*English translation below


*   *   *










*   *   *





AMATA Staff Talk Japanese Film, No.7- Shoplifters

Tomocarl from the Sound Department again. Congratulations on winning the Palme d’Or award!
I’m always glad to see a Japanese film become internationally recognized!

*   *   *

To sum up the film in a word, it’s about a pseudo-family.

It begins with the family, a group of people who make ends meet through shoplifting as they live in poverty under pensions and day labor, by ‘adopting’ a little girl named Yuri.

Yuri was an abused child, and so the family opted not to send her back home. Instead, they decide to become her new family.

The father of this family, Osamu, teaches Yuri the trade of shoplifting, in order to make it easier for her to be around them. To Osamu’s son Shota however, this proves to be quite emotionally difficult.

After 2 months, Yuri is shown on TV. The news presents her situation with this description:
“A little girl has gone missing, and yet the parents have not even submitted a missing persons request. It’s incomprehensible.”

It is here that the family makes a big decision. Namely, to give Yuri a new name, “Rin”, and vow to raise her as their daughter.

They were strong in their decision.  Even another daughter, Aki, who had been somewhat distant from Rin, also showed her affection. They had forged very strong bonds together.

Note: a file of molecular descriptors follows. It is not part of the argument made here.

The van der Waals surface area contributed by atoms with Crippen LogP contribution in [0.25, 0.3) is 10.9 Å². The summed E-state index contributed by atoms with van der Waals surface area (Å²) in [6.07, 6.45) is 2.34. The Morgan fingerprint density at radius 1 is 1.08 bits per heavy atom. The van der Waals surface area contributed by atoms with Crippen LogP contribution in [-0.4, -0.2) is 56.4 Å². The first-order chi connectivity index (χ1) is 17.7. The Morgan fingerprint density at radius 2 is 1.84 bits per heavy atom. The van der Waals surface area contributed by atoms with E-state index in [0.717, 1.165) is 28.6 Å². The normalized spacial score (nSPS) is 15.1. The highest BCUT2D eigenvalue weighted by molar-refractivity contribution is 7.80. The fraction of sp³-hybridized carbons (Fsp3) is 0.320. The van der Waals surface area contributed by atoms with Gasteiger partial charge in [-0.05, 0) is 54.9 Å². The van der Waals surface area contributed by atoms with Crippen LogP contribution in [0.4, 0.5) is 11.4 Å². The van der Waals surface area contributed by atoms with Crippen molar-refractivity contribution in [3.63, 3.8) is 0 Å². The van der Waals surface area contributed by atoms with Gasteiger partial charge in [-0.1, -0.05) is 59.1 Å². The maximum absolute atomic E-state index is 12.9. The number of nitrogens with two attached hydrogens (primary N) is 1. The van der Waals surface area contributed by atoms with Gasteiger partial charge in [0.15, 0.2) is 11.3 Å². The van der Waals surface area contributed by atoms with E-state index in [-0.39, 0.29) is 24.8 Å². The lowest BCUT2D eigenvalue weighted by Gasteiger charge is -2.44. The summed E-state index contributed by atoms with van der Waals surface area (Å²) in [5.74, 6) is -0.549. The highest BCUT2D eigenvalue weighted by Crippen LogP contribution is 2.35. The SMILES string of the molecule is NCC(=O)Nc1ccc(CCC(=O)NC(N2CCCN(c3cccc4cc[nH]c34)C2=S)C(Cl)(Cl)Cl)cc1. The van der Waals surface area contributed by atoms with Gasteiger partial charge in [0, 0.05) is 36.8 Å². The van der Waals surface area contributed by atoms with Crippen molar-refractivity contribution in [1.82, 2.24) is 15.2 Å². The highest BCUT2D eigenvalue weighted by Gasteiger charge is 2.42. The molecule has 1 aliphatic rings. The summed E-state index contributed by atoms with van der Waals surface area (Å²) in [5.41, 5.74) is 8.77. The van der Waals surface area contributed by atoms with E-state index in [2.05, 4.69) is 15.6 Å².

However, Shota has a different thought. It is precisely because he comes to see Rin as a sister that he no longer wants to subject her to shoplifting.

Not long thereafter, the family runs into trouble due to shoplifting.

*   *   *

The film gives each family member a chance in the spotlight, but I really think Shota is the star of the show here. After meeting Rin, Shota shows a variety of expressive emotions each time he’s on screen, all of which convey to the viewer his contemplation of the shoplifting family–and whether he should continue being a part of it.
The subtle movements of his lips in the last scene he’s in show the viewer that he decides the family was worth it, and really warms your heart.

But the last scene of the film as a whole, leaves one feeling very alone.
I hope that the feeling behind the mother’s words of “It was fun, just as much as getting change back.” and the story of Rin and the family will endure in the viewers’ hearts!

After reflecting on my first viewing, in which I was literally only watching for Matsuoka Mayu, on my second time through I watched it very earnestly.
This has been another piece from tomocarl. See you next time~! (*^-)/~



メールアドレスが公開されることはありません。 * が付いている欄は必須項目です